As an outsider with a limited knowledge of the extremely complex Syrian and Middle-Eastern ground situation, what strikes me about Roth’s declamation is its one-sidedness and its simplifications. It slides over the impact of US and NATO bombing runs. It implies that the extremism of ISIS, Al Qaida and other forces who are challenging the Syrian dictator is an outcome of the latter’s policies and says little about (a) the Sunni-Shia rivalries that are one aspect of the complex politics in Syria and the Middle East and (b) the repercussions flowing from the American dethronement of Saddam via invasion.

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Lacking Pragmatism and Oozing Mediocrity –That is US Secretary-of-State Kerry

Greg Sheridan , in The Australian, 30 December 2016, where the title reads”Undergraduate ramble lacking context, reality” … see http://www.theaustralian.com.au/opinion/columnists/greg-sheridan/undergraduate-ramble-lacking-context-reality/news-story/a4af14f12e1f30a35c0e800a28d77f37 for BLOG Comments

John Kerry’s imitation of Fidel Castro, with a speech as long and as mournful and as useless as those the Cuban dictator frequently delivered, helps explain why he was such a dismal failure as US Secretary of State. Kerry’s meandering speech blamed Israel for the failure so far to achieve a peace deal between Israel and the Palestinians. The problem is, it read like the speech of an earnest undergraduate who has just come to the issue through the reporting of al-Jazeera and CNN and has no background in historic reality.  The Kerry speech lacked all context, proportion, balance, history and any sense of reality. kerry-planet-ark Pic from Planet Ark

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Disappearances and Torture in Lanka, 2009-16: A Bibliography

Michael Roberts

 a-z-torture  t-for-temperature

In reviewing the blog comments on my short memo on “Sinhala Mind-Set” during the years 2009-15,  I was induced to place a claim by one “Flloyd” before about eighty of friends and others in my email address list in order to evaluate his assertion in April 2013 that “the Tamils continue to be tortured, raped, and killed by the state.” Though reading this particular charge as far too sweeping, I set out to test my reading. In my thinking this claim gained weight from the fact that the rest of Flloyd’s commentary suggested that he was not an extremist.

Some 23 individuals – including 5 Tamils, 1 Irishman,1 Colombo Chetty and 2 Indians — have responded, albeit briefly in several instances (with a few endorsing  my suggestion that it is a sweeping exaggeration).. This item is now on web. One of those who commented, the Telugu Indian journalist Muralidhar Reddy has been kind enough to send me a private note from his location (now in India) that runs thus: “This turned out to be a very good exercise. Productive, useful and frankness from the heart of real people who were or are still on the ground.”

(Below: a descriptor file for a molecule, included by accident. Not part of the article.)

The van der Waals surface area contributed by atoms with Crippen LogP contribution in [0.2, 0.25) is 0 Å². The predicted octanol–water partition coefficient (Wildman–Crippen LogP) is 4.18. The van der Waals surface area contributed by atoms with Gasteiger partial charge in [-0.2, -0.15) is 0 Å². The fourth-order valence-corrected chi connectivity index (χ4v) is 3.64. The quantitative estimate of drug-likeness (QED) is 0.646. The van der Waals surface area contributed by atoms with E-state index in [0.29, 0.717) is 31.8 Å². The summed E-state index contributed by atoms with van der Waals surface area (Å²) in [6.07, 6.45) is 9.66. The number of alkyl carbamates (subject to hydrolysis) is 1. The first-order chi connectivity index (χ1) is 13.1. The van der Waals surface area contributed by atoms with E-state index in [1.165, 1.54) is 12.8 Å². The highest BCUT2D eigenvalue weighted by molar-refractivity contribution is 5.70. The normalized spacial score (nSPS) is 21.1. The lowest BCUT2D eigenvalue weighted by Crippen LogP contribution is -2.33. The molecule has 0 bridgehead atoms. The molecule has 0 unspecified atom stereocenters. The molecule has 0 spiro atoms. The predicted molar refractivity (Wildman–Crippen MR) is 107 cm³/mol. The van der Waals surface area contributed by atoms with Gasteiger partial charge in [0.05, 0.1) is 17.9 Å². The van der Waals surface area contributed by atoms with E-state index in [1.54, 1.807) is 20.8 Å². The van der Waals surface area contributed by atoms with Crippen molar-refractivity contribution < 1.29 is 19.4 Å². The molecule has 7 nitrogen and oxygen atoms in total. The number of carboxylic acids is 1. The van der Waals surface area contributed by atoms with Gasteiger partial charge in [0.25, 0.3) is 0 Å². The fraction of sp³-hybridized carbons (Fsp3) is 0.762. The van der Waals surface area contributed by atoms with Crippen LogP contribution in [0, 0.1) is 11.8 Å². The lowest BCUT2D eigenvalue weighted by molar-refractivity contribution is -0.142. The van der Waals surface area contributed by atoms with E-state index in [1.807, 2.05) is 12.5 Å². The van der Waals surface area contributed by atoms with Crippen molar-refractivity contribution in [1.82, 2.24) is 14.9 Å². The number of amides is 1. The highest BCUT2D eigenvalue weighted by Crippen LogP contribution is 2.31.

In pursuit of further value, I now present a BIBLIOGRAPHY on the topic of disappearances that amplifies previous efforts – one that has been assisted by the recent exercise. Note that I have not embraced items that focus specifically on rape in this exercise. Ii is a standard practice in agit-prop action from anti-state activists[1] as well as foreign reporters on brief excursions to the island to bracket “disappearances, torture and rape” together. Such an ‘alliance’ brings feminists on board and illuminates the halo around any writer’s head. Continue reading

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Disappearances and Torture in Sri Lanka, 2011-13 … or Thereabouts: Soundings and Question-Marks

Michael Roberts

In studying the blog-comments on “Sinhala Mind-Set” and presenting the lot for public scrutiny a specific claim by a person identifying himself as “Flloyd” caught my attention. Whether Flloyd is a Tamil is of lesser moment than his allegation. It is the sort of claim that is widely peddled by reporters and VIPs who drop in and fly out after short stays and have the clout to reach a worldwide audience – for instance Roger Draper in the National Geographic and Greg Bearup in The Weekend Australian recently.   Thus prodded,  I took the initiative to test the degree of validity that we could attach to this type of assertion by approaching a selected body of personnel (mostly Sri Lankan) via a one-on-one letter presenting the QUESTION repeated here [in blue].

“I came across a blog comment from one “Flloyd” in April 2013 which adopted a reasonably moderate stance on the ethnic situation in the country but which also presented this assertion: “The presence of an organized rebel group is no more, but the Tamils continue to be tortured, raped, and killed by the state. Many still mention the brutality of the rebels, but in no way can that justify the current situation, as the rebel activity is gone.”

05-april-2009-exodus 09-yatawara-2figure-10a-tamil-people-at-the-last-redoubt-after-the-final-battles-2009 Continue reading